The state is launching an aggressive campaign to convince reluctant citizens to fill out their census form.
Lansing is on the top ten list of cities were citizens are reluctant to send any information to the federal government.
A lineup of leaders are pushing everyone to fill out the U.S. Census but they are fighting two issues.
First is trust.
“People don’t trust so we have to restore that trust,” said state Sen. Jim Ananich.
In addition to trust, there’s “big government” spying fears.
Heaster Wheeler, assistant Secretary of State, explains, “people are basically suspicious of government intervention into their private lives.”
Lansing is number seven on the top ten list of areas where some residents are reluctant to send anything to the government.
Lansing city clerk Chris Swope explains, “low-income, African-Americans are among the populations that we need to focus on and immigrant populations.”
Skubick: “If you are an immigrant in this climate, you are not going to sign anything.”
Swope: “Census data is locked up and not available to any other agency of the government for years.”
Some census leaders believe that the president has created an atmosphere that makes it even tough to win over reluctant citizens.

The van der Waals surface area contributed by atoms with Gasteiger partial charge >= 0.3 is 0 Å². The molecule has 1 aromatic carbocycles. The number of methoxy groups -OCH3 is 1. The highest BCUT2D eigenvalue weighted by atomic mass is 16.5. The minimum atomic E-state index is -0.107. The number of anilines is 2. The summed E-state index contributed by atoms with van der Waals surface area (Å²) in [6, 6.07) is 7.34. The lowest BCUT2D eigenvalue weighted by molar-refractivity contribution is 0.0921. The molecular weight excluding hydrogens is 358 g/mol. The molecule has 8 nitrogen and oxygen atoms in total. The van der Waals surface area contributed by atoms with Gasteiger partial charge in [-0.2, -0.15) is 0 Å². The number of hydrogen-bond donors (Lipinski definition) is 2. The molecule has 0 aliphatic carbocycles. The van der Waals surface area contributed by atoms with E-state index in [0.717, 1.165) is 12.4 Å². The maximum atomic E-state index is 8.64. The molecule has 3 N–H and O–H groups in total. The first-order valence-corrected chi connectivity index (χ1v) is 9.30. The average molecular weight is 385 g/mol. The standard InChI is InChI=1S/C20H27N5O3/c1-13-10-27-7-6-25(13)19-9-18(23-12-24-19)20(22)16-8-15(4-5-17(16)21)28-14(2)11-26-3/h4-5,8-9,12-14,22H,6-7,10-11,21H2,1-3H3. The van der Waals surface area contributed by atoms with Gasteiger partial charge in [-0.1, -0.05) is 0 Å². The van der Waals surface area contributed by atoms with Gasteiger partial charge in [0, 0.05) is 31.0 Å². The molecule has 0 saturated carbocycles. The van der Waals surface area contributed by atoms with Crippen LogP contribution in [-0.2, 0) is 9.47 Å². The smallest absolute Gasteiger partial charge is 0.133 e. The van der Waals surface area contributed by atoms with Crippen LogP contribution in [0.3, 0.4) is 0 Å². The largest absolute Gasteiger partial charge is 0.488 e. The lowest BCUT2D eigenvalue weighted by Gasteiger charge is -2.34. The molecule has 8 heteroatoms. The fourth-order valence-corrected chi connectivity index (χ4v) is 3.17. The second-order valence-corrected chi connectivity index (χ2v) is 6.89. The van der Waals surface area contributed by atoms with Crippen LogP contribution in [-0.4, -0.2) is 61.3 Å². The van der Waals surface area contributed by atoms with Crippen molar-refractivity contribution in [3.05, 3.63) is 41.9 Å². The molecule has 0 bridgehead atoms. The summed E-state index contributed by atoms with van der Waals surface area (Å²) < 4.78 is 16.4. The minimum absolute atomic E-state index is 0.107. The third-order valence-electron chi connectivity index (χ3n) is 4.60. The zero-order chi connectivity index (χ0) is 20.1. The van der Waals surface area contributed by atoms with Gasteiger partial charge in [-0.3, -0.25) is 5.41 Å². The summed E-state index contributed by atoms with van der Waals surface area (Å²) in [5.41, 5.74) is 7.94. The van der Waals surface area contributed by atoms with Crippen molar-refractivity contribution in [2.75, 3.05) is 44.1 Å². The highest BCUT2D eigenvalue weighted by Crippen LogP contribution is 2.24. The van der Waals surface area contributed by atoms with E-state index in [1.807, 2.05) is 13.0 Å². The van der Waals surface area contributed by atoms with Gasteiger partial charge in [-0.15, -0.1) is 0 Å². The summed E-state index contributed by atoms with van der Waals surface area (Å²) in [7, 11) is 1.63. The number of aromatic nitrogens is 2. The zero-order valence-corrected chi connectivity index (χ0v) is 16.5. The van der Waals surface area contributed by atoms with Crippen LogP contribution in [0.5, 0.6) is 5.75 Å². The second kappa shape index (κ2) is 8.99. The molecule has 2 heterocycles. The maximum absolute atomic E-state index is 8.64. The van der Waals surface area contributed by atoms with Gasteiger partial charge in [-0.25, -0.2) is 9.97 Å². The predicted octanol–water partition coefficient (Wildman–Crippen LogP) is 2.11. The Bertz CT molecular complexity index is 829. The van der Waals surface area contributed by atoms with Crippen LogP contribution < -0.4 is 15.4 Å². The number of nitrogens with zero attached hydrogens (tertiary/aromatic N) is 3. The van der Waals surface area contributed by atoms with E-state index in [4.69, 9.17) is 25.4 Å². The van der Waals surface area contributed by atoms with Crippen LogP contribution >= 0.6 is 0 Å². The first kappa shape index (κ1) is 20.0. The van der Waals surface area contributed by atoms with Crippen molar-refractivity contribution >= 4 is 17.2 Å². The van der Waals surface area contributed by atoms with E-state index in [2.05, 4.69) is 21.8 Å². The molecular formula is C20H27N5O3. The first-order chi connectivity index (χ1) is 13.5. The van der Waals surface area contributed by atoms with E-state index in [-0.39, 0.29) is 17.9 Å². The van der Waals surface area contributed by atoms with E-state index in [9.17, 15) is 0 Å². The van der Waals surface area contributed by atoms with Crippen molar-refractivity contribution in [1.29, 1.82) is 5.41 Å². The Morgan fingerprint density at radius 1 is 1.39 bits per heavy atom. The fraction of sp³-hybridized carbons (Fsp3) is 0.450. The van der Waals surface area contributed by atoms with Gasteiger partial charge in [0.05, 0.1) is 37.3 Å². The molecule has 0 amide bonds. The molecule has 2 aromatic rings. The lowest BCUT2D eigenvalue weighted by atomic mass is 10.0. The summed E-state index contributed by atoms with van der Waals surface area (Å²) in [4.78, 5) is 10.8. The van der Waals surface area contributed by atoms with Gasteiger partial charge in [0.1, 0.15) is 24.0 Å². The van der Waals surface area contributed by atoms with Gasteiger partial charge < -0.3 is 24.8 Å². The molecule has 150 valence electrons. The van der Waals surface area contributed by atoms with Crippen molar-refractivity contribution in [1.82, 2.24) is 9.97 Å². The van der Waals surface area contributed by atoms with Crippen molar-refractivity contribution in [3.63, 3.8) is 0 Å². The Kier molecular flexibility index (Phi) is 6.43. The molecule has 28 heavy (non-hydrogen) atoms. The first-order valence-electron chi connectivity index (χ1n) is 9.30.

“Yes. There is this issue,” said Rep. Tyrone Carter. “They are more likely to fill it out with someone they trust so that this is not going to Washington and our community is going to be bombarded with agents or something like that.”
And another X factor on the trust issue, is the ability of the Russian to hack into this private data. Could that happen?
“I don’t know if we have any expectations of privacy and security anymore so I don’t know and don’t have the best answer but probably yes,” adds Wheeler. “But that’s not the highest priority. I want to find some of those black Russians who are likely to participate down in the neighborhood.”
Michigan had a 78% participation rate ten years ago and sponsors argue if you don’t cooperate Michigan will lose billions of federal dollars for health care, education, roads and aid to seniors.
And the leaders argue many Michigan taxpayers now send to Washington will go to other states instead.